Who Arted? creates public art during pandemic

Who Arted? has a variety of community projects going on, including displaying local student artwork that families can view from a distance.

MUSCATINE, Iowa–Though the COVID-19 pandemic has caused people to physically distance themselves from each other, Who Arted? in downtown Muscatne hopes to bring people together through shared experiences with public art. From outdoor creations people can enjoy from afar to online tutorials to help people get creative wherever they find themselves, Who Arted? plans to use this challenging time to help grow Muscatine’s art community.

Across the country, cities have found themselves struggling because of drops in tourism, among other things. By putting Muscatine on the map as an art hot spot, Who Arted? hopes to spur an uptick in tourism when it becomes safe for people to travel again. Flinn Collier of Who Arted? explained their goal as to, “create a lot of public art to make Muscatine indescribably awesome, because people return to places they can’t describe.”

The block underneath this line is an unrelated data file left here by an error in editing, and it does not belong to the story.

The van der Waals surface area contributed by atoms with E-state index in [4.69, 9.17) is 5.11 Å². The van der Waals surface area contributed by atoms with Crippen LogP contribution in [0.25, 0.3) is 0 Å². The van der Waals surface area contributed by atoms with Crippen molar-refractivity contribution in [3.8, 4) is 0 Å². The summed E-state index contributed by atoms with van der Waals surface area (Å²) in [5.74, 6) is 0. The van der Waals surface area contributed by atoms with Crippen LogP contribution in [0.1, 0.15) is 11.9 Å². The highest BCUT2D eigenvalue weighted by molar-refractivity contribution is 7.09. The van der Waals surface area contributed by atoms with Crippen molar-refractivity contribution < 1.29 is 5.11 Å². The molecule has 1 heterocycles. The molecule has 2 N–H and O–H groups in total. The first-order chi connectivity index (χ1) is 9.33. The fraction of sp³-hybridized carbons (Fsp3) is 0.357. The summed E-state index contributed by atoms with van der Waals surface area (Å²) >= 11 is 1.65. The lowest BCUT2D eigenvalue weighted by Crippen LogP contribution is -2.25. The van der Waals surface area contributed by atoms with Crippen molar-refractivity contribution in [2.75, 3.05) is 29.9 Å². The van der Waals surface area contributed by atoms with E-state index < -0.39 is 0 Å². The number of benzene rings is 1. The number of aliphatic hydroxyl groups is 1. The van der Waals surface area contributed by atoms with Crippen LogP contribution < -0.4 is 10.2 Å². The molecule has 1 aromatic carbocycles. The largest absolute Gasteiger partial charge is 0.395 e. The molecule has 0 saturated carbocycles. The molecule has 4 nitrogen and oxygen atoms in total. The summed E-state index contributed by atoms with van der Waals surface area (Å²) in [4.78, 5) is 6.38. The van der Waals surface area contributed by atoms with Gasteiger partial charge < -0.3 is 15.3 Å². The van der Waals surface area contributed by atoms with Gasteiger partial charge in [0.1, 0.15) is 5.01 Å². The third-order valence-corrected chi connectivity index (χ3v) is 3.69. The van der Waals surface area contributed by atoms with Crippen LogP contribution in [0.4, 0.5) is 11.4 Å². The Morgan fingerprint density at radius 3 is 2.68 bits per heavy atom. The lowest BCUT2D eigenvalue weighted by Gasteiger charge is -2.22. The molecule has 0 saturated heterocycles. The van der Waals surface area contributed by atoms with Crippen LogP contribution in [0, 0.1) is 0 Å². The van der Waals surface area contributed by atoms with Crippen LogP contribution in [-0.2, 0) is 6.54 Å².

To realize this dream, Collier and other local artists have worked hard on several public art displays to spark community and wider interest. From doing tempera paint stenciling around town to support the Spreading Joy Walks and to grace the entryway of the National Pearl Button Museum @ History and Industry Museum to dressing up the Mississippi Harvest statue with a face mask and an over-sized roll of toilet paper (he previously sported a Who Arted? life vest during the historic flood of 2019) Who Arted? has given locals fun pieces to enjoy and to share out online. In their most ambitious project yet, they plan to make a large rubber ducky floaty filled with plastic litter found around Muscatine both to make something eye-popping and to raise awareness for the importance of protecting the environment.

In order to fund these and future projects, and to bring art to those in isolation, Who Arted? started a Patreon page. For a donation of $3, $10, or $15 each month, subscribers can view art tutorials for projects they can do themselves at home. So far, videos have featured straw sculptures, wire and button trees inspired by the National Pearl Button Museum, and stepping stones. As an added bonus, subscribers can watch time lapse videos of Who Arted? artists working on their public art projects. For those who subscribe at the $10 and $15 level, they may vote on future content and projects they want to see.

As interest and public support continue to grow on the Patreon page, Who Arted? hopes to expand their current studio into a public maker space where local artists could potentially rent time with various tools or eventually have a membership allowing them to use the space more extensively. “We want to help, especially as we come out of economic shutdown,” emphasized Collier. “We want to connect the people in Muscatine to make a stronger art community.”